Broken Brain Epidemic and how to Fix it
An unbalanced broken brain is responsible for many mental diseases.
The result of those diseases in children, teenagers, adults and the elderly are usually untreated or not even discovered by mainstream medicine.
Most doctors aren’t capable of diagnosing most brain-related diseases, much less treat them or cure them.
Perhaps the main reason why mental disease is wrongfully treated or not treated at all is that brain health does not necessarily start from the brain itself, but from outside of it.
The lack of proper diagnosis and treatment causes the number of people with mental disabilities to rise out of control.
Broken brain count surpasses 1 billion
Today, that number stands at 1.1 billion patients. From those millions of people who are mentally ill, 1 in 6 are children who suffer from mental disorders.
Estimates show that 1 in 2 elderly are most likely suffering from mental disease and along with them, the global average is 1 in 4 people.
The current epidemic of brain disorders is what Dr. Mark Hyman calls the Epidemic of Broken Brains.
Hyman is a practicing physician with 10+ best selling books. His documentary shows how humanity, at least western populations arrived at the current state of mental imbalance.
During the documentary series, Hyman shows the assessment of several medical doctors who explain how normal-looking people are actually mentally ill and they got there.
More importantly, they explain how to attack and overcome the current epidemic of broken brains.
No, it is not through conventional medicine.
The documentary series promises to show how Alzheimer’s, Dementia, ADHD, Autism, Depression, Anxiety, and Brain Fog have common origins.
In its preview, Dr, Hyman also promises to show people steps to “optimize” their brain function and “reclaim” their mental health, energy and mental clarity.
If you are interested in learning more about brain function and how to keep it sharp, make sure to watch the preview below and then subscribe to watch the complete documentary series.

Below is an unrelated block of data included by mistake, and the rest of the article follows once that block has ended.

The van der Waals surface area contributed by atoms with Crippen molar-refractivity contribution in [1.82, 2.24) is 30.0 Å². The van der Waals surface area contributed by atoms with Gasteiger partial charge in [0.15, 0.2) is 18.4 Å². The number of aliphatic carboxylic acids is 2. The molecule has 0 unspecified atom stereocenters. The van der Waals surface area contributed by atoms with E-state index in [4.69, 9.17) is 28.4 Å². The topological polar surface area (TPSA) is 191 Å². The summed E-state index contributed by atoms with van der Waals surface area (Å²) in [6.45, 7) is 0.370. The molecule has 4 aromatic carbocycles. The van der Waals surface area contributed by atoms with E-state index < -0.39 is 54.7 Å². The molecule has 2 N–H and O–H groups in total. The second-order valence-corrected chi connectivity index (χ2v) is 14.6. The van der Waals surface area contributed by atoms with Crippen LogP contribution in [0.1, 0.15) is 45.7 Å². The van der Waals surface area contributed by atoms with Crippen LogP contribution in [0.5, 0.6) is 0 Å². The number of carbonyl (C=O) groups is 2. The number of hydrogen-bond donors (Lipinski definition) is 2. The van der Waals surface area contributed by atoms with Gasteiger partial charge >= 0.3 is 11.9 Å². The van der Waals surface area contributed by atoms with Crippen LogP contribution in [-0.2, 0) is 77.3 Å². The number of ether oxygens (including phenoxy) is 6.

Fill out the form and subscribe to watch the documentary series here.
The connection between the brain and the immune system
In a stunning discovery that overturns decades of textbook teaching, researchers at the University of Virginia School of Medicine have determined that the brain is directly connected to the immune system by vessels previously thought not to exist.
The fact that such vessels could have escaped detection when the lymphatic system has been so thoroughly mapped throughout the body is surprising on its own, but the true significance of the discovery lies in the effects it could have on the study and treatment of neurological diseases ranging from autism to Alzheimer’s disease to multiple sclerosis.
“Instead of asking, ‘How do we study the immune response of the brain?’ ‘Why do multiple sclerosis patients have the immune attacks?’ now we can approach this mechanistically.
Because the brain is like every other tissue connected to the peripheral immune system through meningeal lymphatic vessels,” said Jonathan Kipnis, PhD, professor in the UVA Department of Neuroscience and director of UVA’s Center for Brain Immunology and Glia (BIG).
“It changes entirely the way we perceive the neuro-immune interaction. We always perceived it before as something esoteric that can’t be studied. But now we can ask mechanistic questions.”
“We believe that for every neurological disease that has an immune component to it, these vessels may play a major role,” Kipnis said.
“Hard to imagine that these vessels would not be involved in a [neurological] disease with an immune component.”
The unexpected presence of the lymphatic vessels raises a tremendous number of questions that now need answers, both about the workings of the brain and the diseases that plague it. For example, take Alzheimer’s disease.
“In Alzheimer’s, there are accumulations of big protein chunks in the brain,” Kipnis said. “We think they may be accumulating in the brain because they’re not being efficiently removed by these vessels.”
He noted that the vessels look different with age, so the role they play in aging is another avenue to explore. And there’s an enormous array of other neurological diseases, from autism to multiple sclerosis, that must be reconsidered in light of the presence of something science insisted did not exist.